4.) What role do the Office and Contest Assistants play in dividing these manuscripts among the editors and interns? Is the distribution of manuscripts miscellany like the magazine itself, or are they distributed by genre? Does this differ for editors and interns?
What role do we play? Well, we pretty much just divide them, doling out a predetermined number of manuscripts to each reader for the magazine. Manuscripts are kept divided by genre, as are the interns. These divisions are pretty strict. Inter-genre discussion is strictly forbidden (kidding).
The interns read the manuscripts and very thoughtfully select some entries from each batch to pitch for second or even third reads. When the interns feel that a manuscript deserves some up-close-and-personal attention they pass it on to an editor, who reads it and maybe passes it around some more. Eventually a decision of some sort is made. We don’t really have anything to do with this part of the selection process, though. We just sort and divide, like the little computer-people we are. (Kaulie)
5.) Considering the mass number of manuscripts received by the journal in a given week, about how long does it take for a manuscript to circulate among the editors and interns before it’s either rejected or accepted? What happens to the rejected/accepted manuscripts; does TMR keep a copy or a record of them?
That depends on the genre of the manuscript. Since we receive significantly more fiction entries than non-fiction, the former circulate much quicker than the latter because we bundle and distribute them to the interns more often. Poetry is the in-between, with usually two bundles per week, and about a one to two week turn-around. Fiction is about a week, unless it is passed to the editors; for any genre, if it is passed one to three times then it can sometimes take about a month. Rejected manuscripts are generally recycled unless the author wants it returned. I’ve never heard of a rejected manuscript being copied (although there are a few infamous cover letters that will never be discarded). (Hannah)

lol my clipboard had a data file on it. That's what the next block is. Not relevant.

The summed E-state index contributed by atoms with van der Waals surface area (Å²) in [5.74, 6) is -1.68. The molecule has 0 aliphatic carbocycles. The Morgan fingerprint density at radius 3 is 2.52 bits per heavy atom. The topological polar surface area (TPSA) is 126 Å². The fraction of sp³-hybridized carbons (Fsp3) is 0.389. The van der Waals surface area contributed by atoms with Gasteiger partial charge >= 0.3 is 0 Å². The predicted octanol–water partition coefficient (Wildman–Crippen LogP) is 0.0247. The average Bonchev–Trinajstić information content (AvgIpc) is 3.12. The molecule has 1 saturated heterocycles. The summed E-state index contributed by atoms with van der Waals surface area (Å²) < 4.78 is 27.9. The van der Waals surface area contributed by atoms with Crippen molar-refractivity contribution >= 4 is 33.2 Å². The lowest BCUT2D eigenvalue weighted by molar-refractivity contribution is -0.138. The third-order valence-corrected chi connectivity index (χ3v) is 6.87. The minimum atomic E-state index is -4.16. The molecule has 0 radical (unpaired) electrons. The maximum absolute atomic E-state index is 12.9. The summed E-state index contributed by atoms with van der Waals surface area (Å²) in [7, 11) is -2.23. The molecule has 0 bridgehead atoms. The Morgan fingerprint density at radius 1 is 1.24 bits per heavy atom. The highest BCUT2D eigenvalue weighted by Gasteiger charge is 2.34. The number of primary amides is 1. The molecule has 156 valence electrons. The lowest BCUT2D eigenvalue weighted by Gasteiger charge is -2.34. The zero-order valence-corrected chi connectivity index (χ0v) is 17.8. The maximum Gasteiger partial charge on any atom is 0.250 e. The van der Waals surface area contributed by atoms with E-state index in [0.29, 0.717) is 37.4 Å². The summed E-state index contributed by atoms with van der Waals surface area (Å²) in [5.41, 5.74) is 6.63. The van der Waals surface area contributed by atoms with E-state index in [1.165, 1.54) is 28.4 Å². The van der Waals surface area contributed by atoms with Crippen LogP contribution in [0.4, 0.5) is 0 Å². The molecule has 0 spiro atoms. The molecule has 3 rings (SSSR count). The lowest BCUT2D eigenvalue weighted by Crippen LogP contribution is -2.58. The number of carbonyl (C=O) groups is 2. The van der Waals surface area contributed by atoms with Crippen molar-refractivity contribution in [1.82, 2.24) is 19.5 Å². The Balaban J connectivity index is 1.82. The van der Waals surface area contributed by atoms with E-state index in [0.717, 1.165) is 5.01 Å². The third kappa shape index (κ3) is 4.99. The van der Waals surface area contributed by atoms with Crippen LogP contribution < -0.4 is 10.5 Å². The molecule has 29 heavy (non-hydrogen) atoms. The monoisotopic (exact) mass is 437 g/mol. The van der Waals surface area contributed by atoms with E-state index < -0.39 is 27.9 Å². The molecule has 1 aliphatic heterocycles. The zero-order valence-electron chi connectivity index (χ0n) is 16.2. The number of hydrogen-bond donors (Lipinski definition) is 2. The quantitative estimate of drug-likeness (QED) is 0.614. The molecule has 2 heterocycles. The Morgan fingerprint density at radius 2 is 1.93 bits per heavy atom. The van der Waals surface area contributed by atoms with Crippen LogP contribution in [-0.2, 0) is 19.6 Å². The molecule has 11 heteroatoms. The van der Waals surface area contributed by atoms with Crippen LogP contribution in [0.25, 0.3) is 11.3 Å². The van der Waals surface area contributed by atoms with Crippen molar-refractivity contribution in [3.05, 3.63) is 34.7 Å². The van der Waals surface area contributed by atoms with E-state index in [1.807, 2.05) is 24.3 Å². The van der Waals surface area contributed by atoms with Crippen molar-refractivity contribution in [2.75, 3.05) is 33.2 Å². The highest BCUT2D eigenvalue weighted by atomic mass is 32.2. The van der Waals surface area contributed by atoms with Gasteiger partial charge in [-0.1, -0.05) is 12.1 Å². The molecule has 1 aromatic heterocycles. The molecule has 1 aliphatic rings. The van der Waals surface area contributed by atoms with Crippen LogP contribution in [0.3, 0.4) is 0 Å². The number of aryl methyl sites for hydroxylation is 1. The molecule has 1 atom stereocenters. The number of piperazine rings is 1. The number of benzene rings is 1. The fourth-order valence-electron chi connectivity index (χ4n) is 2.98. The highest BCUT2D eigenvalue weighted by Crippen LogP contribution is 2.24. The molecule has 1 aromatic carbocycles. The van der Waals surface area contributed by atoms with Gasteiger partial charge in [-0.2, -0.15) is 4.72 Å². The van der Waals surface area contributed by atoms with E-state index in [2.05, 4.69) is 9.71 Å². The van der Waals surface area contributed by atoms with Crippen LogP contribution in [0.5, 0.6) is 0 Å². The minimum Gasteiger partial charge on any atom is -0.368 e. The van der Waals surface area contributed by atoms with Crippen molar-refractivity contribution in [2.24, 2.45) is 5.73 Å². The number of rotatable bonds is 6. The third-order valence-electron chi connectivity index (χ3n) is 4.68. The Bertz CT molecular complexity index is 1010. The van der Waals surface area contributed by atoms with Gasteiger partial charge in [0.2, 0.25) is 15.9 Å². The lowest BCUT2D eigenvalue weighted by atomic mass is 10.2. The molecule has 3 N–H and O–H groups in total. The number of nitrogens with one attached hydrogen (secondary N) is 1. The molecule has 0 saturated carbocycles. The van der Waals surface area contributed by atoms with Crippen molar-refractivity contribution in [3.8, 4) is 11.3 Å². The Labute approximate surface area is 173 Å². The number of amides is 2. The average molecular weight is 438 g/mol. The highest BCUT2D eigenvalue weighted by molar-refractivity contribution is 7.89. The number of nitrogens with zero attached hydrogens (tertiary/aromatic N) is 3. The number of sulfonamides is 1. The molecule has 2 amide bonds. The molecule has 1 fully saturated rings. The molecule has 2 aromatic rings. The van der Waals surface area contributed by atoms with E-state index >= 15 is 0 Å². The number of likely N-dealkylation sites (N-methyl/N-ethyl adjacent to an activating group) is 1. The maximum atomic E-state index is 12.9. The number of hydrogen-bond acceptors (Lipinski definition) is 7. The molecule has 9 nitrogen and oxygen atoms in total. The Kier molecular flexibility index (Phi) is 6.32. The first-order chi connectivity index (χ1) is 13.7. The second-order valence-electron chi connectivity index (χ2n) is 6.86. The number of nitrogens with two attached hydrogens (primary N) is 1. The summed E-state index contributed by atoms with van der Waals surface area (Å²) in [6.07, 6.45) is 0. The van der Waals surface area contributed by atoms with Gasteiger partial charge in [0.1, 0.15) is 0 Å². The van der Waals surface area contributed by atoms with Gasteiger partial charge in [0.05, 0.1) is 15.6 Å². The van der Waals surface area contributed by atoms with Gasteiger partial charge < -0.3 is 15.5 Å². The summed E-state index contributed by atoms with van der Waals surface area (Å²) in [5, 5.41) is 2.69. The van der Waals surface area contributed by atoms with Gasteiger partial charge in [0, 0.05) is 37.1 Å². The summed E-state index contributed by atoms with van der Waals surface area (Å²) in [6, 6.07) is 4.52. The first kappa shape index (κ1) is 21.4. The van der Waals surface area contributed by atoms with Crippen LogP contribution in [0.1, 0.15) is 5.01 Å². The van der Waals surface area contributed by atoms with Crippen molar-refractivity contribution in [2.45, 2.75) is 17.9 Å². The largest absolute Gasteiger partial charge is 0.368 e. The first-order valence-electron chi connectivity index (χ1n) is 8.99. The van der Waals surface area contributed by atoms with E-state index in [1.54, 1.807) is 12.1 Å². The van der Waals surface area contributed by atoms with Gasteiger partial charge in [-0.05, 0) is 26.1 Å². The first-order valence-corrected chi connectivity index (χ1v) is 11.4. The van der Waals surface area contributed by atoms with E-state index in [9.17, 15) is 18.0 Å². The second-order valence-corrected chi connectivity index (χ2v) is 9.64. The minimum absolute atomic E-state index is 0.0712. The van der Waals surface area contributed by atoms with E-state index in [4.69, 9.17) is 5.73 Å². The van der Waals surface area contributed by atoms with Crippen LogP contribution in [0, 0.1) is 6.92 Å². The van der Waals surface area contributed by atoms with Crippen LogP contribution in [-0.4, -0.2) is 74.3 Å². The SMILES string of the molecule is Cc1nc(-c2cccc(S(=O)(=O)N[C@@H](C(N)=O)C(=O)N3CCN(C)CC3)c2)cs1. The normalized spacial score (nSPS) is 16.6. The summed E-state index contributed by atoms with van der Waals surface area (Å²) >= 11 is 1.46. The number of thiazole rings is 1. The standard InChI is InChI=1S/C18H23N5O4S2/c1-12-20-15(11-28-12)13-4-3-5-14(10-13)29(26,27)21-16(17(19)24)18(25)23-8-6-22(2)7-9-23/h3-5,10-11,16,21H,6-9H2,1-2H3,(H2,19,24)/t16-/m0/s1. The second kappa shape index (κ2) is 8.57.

6). Are there any other duties that the Office Assistant performs that may be surprising to those outside of TMR? Is this true for the Contest Assistant as well?
Sure, there are plenty of duties we have that most people would never expect. Mostly, we drag bags full of money to Jesse Hall on campus and hand them off to goblins. We also unload our own recycling every week because we are earth-friendly creatures. Additionally, snacks are very important to us, so we like to keep a sizeable stash of Nutella and crackers and other treats on hand because it’s impossible for us to log manuscripts without noms. On occasion we make Starbucks runs or even ice cream runs in order to stay on task. I would say our most important duty, however, is finding the perfect desktop backgrounds for our computers. Currently our desktops are a photoshopped picture of Nicholas Cage’s face on a cat, a bulldog caught in a fan, and a muffin cat. For awhile we had photos of shirtless Burt Reynolds and Gino Vannelli, but it
made the interns uncomfortable, so we had to choose something less provocative. (all)
7). Most of you have served as interns at TMR in the past. How do you pass on your collective wisdom to the new interns? Anything they should expect?
We torture them by piling over a dozen new manuscripts into their inboxes each week for them to read! Actually, all of us (except Olivia) used to intern, and we don’t feel like we harass the current interns enough. Expect more cruelty from us in the future, interns. We will make an intern Burn Book with mean comments written as free verse poetry and publish that as our next issue of The Missouri Review. (all)